International Encyclopedia of Systems and Cybernetics

2nd Edition, as published by Charles François 2004 Presented by the Bertalanffy Center for the Study of Systems Science Vienna for public access.


The International Encyclopedia of Systems and Cybernetics was first edited and published by the system scientist Charles François in 1997. The online version that is provided here was based on the 2nd edition in 2004. It was uploaded and gifted to the center by ASC president Michael Lissack in 2019; the BCSSS purchased the rights for the re-publication of this volume in 200?. In 2018, the original editor expressed his wish to pass on the stewardship over the maintenance and further development of the encyclopedia to the Bertalanffy Center. In the future, the BCSSS seeks to further develop the encyclopedia by open collaboration within the systems sciences. Until the center has found and been able to implement an adequate technical solution for this, the static website is made accessible for the benefit of public scholarship and education.


ADAPTIVE SYSTEMS (Basic characters of) 1)

To begin with, as observed by L.A. ZADEH, "… all systems are adaptive, and the real question is what they are adaptive to and to what extent" (in G. KLIR, 1991 , p.143). Indeed, a nonadaptive system could not survive at all.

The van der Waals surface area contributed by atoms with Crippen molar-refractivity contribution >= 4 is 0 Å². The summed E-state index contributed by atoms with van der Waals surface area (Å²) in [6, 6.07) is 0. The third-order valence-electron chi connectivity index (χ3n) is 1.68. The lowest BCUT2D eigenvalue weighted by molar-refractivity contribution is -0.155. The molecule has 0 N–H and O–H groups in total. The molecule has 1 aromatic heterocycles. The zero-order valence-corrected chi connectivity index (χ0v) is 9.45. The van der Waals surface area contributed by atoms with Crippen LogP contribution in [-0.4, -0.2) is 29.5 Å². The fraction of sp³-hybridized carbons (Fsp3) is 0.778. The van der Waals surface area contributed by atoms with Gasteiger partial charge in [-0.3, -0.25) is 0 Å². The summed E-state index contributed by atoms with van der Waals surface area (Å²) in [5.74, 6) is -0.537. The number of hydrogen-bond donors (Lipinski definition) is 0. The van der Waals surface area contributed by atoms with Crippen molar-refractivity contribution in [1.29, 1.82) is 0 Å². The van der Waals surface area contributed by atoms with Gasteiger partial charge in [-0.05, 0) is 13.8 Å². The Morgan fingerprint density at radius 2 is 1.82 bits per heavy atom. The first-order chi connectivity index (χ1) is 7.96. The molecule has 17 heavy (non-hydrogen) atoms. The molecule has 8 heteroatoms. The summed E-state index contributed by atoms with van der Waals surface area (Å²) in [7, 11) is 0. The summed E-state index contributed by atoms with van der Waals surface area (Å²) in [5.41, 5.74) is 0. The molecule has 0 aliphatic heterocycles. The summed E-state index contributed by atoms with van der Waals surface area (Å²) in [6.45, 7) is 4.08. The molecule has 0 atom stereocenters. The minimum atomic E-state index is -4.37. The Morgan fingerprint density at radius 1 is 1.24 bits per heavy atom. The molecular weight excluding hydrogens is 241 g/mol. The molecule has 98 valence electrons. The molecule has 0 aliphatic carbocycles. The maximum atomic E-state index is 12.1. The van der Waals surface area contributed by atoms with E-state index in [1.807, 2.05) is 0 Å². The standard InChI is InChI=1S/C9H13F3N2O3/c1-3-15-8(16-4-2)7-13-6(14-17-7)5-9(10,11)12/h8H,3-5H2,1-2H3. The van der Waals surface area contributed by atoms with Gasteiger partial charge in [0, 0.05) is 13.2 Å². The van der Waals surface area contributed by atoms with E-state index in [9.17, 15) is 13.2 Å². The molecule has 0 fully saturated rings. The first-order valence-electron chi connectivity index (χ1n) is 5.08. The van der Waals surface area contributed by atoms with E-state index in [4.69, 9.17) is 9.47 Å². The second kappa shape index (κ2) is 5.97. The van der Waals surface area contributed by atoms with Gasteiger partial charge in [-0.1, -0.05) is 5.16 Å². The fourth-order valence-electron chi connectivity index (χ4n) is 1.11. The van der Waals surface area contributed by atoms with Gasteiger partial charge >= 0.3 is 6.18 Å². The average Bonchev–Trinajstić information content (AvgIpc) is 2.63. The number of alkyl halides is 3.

KLIR observes, furthermore, that even a goal-oriented system must maintain its goals within a range allowing for its own survival, "which implies that the (very) goal-seeking element must be capable of adaptation" (1991 , p.149)

It is also difficult to conceive an adaptive system that should not be endowed with at least a modicum of anticipatory behavior.

A. WILDEN establishes the following list of characteristics of adaptive systems, inspired by M.C. MARNEY and N.M. SMITH (1964):

1. Auto-differentiation or growth

2. Characteristic response: A response or a set of possible responses constrained by the limited semiotic liberty of the system. This response could be modified at the "learning to learn level" and also by evolution

3. Selectivity: The capacity of distinguishing stimuli information from noise, the form from the background.

4. Learning: Capacity of modifying the characteristic responses

5. Homeostasis: Synchronic stability within limits

6. Homeorhesis: Diachronic stability, of first order also within limits.

7. Redundancy: Protection of the system against random perturbations (implied in 5 and 6).

8. Memory: The sine qua non of communication, depending of the clues.

9. Simulation: Some form of behavior, mediatized by memory, application, reduction, semiotics, language, including the capacity of reproduction.

"This enumeration is not supposed to be absolutely complete, nor to establish ordered priorities among the mentioned characteristics" (WILDEN, 1972 ,p.61)

It may be objected that homeostasis, as well as homeorhesis, is diachronic, if one admits that the first word is synonym of dynamic stability. The difference between homeostasis and homeorhesis is that, while homeorhesis characterizes the growth period of the system, homeostasis is proper to its maturity (specially in biological systems), when the system only maintains, without wide modifications, its structures and functions within more or less narrow and invariable limits.

As to redundancy, it only protects the system if it can be used to enhance its variety or at least to reveal it.


  • 1) General information
  • 2) Methodology or model
  • 3) Epistemology, ontology and semantics
  • 4) Human sciences
  • 5) Discipline oriented


Bertalanffy Center for the Study of Systems Science(2020).

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